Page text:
The Karst Waters Institute has selected WKU Geoscience graduate student Connor Salley of Oliver Springs, Tennessee, as the 2015 recipient of the Institute’s William L. Wilson Scholarship in Karst Science.
Salley won the national award for his research proposal “Advancing Methods to Measure the Atmospheric Sink from Carbonate Rock Weathering.” The award, given to one graduate student in the United States or abroad each year, was established in 2002 to recognize the contributions of prolific and innovative scientist Bill Wilson in a way that stimulates “the development of new, energetic, motivated, and creative karst scientists.” The award will fund equipment used in the research effort.
In his first year at WKU, Salley was also a recipient of the Sides Environmental Fellowship, which provided funding toward his Graduate Research Assistantship. That Fellowship is made possible through a generous donation by Dr. Stan and Kay Sides of Cape Girardeau, Missouri. Dr. and Mrs. Sides have been key players for more than 40 years in the exploration, study and protection of the nearby Mammoth Cave System.
Salley’s research represents an innovative collaboration between WKU and Bowling Green Municipal Utilities (BGMU) to combine water chemistry data from the city’s drinking water intake on the Barren River with other river data provided by the U.S. Geological Survey. These will be used to measure the levels of carbon dioxide being removed from the atmosphere during the dissolving of the region’s limestone bedrock. The research is designed to be a key step in increasing the ability to make accurate measurements of this carbon flux over large areas of the landscape. BGMU has been very helpful in providing the data set to be used.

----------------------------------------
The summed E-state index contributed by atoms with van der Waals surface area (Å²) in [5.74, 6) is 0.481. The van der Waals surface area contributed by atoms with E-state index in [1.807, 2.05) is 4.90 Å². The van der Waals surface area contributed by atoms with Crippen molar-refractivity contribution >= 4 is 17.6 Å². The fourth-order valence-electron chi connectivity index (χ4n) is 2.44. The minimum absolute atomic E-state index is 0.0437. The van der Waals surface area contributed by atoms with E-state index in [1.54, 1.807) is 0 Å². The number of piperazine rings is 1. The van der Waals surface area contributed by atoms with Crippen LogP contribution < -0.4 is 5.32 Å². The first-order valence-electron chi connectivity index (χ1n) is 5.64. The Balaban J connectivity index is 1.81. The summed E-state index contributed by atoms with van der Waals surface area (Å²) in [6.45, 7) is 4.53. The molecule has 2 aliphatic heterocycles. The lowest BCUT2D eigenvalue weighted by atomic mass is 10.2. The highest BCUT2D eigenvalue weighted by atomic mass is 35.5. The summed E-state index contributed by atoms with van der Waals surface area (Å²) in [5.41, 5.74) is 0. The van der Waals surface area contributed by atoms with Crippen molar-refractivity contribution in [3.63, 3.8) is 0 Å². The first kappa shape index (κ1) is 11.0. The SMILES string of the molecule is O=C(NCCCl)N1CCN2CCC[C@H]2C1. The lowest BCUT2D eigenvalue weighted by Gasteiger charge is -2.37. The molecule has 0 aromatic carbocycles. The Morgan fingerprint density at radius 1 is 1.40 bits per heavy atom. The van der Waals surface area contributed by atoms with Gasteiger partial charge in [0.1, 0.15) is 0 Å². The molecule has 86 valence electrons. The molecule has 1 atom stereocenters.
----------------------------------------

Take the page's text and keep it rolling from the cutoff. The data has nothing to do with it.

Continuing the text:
“Geochemical interactions between the atmosphere and landscape in limestone areas like ours are having an impact on CO2 concentrations in the earth’s atmosphere,” said WKU University Distinguished Professor of Hydrogeology Chris Groves, who directs the work as Salley’s graduate advisor. “With the connection between rising CO2 levels and climate change, methods that can give more precise measurements of processes that impact atmospheric carbon are increasingly important.
“Connor hit the ground running upon his arrival here, and brought really good experience with the various skills that will be required to pull this work off,” Dr. Groves said.
Dr. Leslie North, who teaches the department’s graduate research methods course, also contributed to the development of Salley’s proposal. “His research ideas were consistently sound, deeply rooted in existing literature in his discipline and well presented,” Dr. North said. “He is clearly a critical thinker, which will make the execution of his proposed research project a certainty.”
Salley came to WKU after graduating cum laude with a degree in Geoscience from the Tennessee Technological University, where he completed research projects at a level beyond that of many undergraduate science students. His senior research thesis investigated suspended sediment and floodplain deposits in a strip-mined watershed. At WKU he works as a Research Assistant in the Crawford Hydrology Laboratory.
The Karst Waters Institute (KWI) was established in 1991 to improve the fundamental understanding of karst water systems through sound scientific research and the education of professionals and the public. It is governed by a Board of Directors comprised of nationally leading scientists that represent a collection of disciplines. By encouraging young scholars through programs like the Wilson Scholarship, KWI is “working to stimulate cooperative graduate education with degree-granting institutions to ensure an adequate supply of karst scientists for the future.”
Contact: Chris Groves, (270) 745-5974